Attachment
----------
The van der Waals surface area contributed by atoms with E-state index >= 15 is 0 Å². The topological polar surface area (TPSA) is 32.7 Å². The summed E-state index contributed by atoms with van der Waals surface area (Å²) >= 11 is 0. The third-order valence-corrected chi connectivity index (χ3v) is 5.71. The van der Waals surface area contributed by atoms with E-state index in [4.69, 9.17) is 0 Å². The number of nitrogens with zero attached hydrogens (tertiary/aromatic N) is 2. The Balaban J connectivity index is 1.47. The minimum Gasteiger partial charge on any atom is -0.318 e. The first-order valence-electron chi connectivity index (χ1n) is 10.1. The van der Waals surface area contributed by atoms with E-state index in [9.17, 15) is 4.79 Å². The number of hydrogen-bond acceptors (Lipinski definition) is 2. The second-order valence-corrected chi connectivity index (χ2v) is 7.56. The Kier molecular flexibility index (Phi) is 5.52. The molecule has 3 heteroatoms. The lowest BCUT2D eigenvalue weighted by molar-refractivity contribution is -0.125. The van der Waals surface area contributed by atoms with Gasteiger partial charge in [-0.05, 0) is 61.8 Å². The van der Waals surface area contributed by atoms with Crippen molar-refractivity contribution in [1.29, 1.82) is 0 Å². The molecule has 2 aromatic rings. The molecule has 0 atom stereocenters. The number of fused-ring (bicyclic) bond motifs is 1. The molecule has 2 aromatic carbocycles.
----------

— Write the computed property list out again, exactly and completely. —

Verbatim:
The van der Waals surface area contributed by atoms with E-state index >= 15 is 0 Å². The topological polar surface area (TPSA) is 32.7 Å². The summed E-state index contributed by atoms with van der Waals surface area (Å²) >= 11 is 0. The third-order valence-corrected chi connectivity index (χ3v) is 5.71. The van der Waals surface area contributed by atoms with E-state index in [4.69, 9.17) is 0 Å². The number of nitrogens with zero attached hydrogens (tertiary/aromatic N) is 2. The Balaban J connectivity index is 1.47. The minimum Gasteiger partial charge on any atom is -0.318 e. The first-order valence-electron chi connectivity index (χ1n) is 10.1. The van der Waals surface area contributed by atoms with E-state index in [9.17, 15) is 4.79 Å². The number of hydrogen-bond acceptors (Lipinski definition) is 2. The second-order valence-corrected chi connectivity index (χ2v) is 7.56. The Kier molecular flexibility index (Phi) is 5.52. The molecule has 3 heteroatoms. The lowest BCUT2D eigenvalue weighted by molar-refractivity contribution is -0.125. The van der Waals surface area contributed by atoms with Gasteiger partial charge in [-0.05, 0) is 61.8 Å². The van der Waals surface area contributed by atoms with Crippen molar-refractivity contribution in [1.29, 1.82) is 0 Å². The molecule has 2 aromatic rings. The molecule has 0 atom stereocenters. The number of fused-ring (bicyclic) bond motifs is 1. The molecule has 2 aromatic carbocycles.